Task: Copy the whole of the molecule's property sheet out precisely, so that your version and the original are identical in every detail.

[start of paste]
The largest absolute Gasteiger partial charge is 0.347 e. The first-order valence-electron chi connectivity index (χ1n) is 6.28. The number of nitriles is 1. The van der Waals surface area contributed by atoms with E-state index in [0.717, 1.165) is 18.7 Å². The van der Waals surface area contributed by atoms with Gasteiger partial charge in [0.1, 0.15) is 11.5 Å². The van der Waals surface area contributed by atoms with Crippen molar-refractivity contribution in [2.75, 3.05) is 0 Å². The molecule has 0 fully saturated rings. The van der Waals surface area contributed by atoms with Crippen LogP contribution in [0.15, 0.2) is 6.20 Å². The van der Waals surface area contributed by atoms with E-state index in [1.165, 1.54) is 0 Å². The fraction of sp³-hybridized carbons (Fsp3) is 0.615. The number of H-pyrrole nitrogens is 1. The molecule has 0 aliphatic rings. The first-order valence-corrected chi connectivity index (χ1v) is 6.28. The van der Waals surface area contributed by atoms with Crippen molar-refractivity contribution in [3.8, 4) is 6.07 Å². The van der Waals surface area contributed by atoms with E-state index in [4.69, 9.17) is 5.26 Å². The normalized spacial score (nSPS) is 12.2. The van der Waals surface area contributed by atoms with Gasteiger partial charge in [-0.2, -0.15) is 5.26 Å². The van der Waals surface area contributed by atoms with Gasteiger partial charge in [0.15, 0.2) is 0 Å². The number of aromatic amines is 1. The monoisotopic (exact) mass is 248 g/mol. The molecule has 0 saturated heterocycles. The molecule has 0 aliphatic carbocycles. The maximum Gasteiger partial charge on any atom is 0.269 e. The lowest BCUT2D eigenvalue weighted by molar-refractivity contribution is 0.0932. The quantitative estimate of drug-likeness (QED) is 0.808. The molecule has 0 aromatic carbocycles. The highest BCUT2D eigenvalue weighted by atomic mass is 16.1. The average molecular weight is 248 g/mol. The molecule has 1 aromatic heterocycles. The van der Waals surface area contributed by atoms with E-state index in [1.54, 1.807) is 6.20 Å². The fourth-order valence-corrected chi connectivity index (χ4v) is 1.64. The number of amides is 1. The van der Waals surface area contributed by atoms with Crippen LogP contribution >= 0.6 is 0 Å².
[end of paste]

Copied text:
The largest absolute Gasteiger partial charge is 0.347 e. The first-order valence-electron chi connectivity index (χ1n) is 6.28. The number of nitriles is 1. The van der Waals surface area contributed by atoms with E-state index in [0.717, 1.165) is 18.7 Å². The van der Waals surface area contributed by atoms with Gasteiger partial charge in [0.1, 0.15) is 11.5 Å². The van der Waals surface area contributed by atoms with Crippen molar-refractivity contribution in [2.75, 3.05) is 0 Å². The molecule has 0 fully saturated rings. The van der Waals surface area contributed by atoms with Crippen LogP contribution in [0.15, 0.2) is 6.20 Å². The van der Waals surface area contributed by atoms with E-state index in [1.165, 1.54) is 0 Å². The fraction of sp³-hybridized carbons (Fsp3) is 0.615. The number of H-pyrrole nitrogens is 1. The molecule has 0 aliphatic rings. The first-order valence-corrected chi connectivity index (χ1v) is 6.28. The van der Waals surface area contributed by atoms with Crippen molar-refractivity contribution in [3.8, 4) is 6.07 Å². The van der Waals surface area contributed by atoms with E-state index in [4.69, 9.17) is 5.26 Å². The normalized spacial score (nSPS) is 12.2. The van der Waals surface area contributed by atoms with Gasteiger partial charge in [-0.2, -0.15) is 5.26 Å². The van der Waals surface area contributed by atoms with Gasteiger partial charge in [0.15, 0.2) is 0 Å². The number of aromatic amines is 1. The monoisotopic (exact) mass is 248 g/mol. The molecule has 0 saturated heterocycles. The molecule has 0 aliphatic carbocycles. The maximum Gasteiger partial charge on any atom is 0.269 e. The lowest BCUT2D eigenvalue weighted by molar-refractivity contribution is 0.0932. The quantitative estimate of drug-likeness (QED) is 0.808. The molecule has 0 aromatic carbocycles. The highest BCUT2D eigenvalue weighted by atomic mass is 16.1. The average molecular weight is 248 g/mol. The molecule has 1 aromatic heterocycles. The van der Waals surface area contributed by atoms with E-state index in [1.54, 1.807) is 6.20 Å². The fourth-order valence-corrected chi connectivity index (χ4v) is 1.64. The number of amides is 1. The van der Waals surface area contributed by atoms with Crippen LogP contribution >= 0.6 is 0 Å².